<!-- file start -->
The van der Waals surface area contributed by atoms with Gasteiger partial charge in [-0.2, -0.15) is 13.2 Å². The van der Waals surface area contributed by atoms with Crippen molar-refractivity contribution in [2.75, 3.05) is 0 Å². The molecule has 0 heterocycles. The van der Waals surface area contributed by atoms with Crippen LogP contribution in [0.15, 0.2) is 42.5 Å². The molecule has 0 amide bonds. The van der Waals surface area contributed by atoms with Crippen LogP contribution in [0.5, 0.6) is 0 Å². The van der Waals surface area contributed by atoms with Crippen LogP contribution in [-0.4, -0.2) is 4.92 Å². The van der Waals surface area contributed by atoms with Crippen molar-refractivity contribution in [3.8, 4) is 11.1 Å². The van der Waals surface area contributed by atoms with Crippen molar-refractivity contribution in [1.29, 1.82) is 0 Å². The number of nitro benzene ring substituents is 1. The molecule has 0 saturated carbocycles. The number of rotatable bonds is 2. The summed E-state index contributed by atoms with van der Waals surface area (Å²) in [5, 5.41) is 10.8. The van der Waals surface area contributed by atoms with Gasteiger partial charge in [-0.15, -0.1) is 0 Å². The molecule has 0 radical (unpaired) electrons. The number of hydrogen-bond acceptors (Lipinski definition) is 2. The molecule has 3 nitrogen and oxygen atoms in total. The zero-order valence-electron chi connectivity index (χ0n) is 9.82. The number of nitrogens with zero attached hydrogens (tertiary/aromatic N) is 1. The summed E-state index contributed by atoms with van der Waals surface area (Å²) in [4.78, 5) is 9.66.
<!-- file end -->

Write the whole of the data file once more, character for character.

The van der Waals surface area contributed by atoms with Gasteiger partial charge in [-0.2, -0.15) is 13.2 Å². The van der Waals surface area contributed by atoms with Crippen molar-refractivity contribution in [2.75, 3.05) is 0 Å². The molecule has 0 heterocycles. The van der Waals surface area contributed by atoms with Crippen LogP contribution in [0.15, 0.2) is 42.5 Å². The molecule has 0 amide bonds. The van der Waals surface area contributed by atoms with Crippen LogP contribution in [0.5, 0.6) is 0 Å². The van der Waals surface area contributed by atoms with Crippen LogP contribution in [-0.4, -0.2) is 4.92 Å². The van der Waals surface area contributed by atoms with Crippen molar-refractivity contribution in [3.8, 4) is 11.1 Å². The van der Waals surface area contributed by atoms with Crippen molar-refractivity contribution in [1.29, 1.82) is 0 Å². The number of nitro benzene ring substituents is 1. The molecule has 0 saturated carbocycles. The number of rotatable bonds is 2. The summed E-state index contributed by atoms with van der Waals surface area (Å²) in [5, 5.41) is 10.8. The van der Waals surface area contributed by atoms with Gasteiger partial charge in [-0.15, -0.1) is 0 Å². The molecule has 0 radical (unpaired) electrons. The number of hydrogen-bond acceptors (Lipinski definition) is 2. The molecule has 3 nitrogen and oxygen atoms in total. The zero-order valence-electron chi connectivity index (χ0n) is 9.82. The number of nitrogens with zero attached hydrogens (tertiary/aromatic N) is 1. The summed E-state index contributed by atoms with van der Waals surface area (Å²) in [4.78, 5) is 9.66.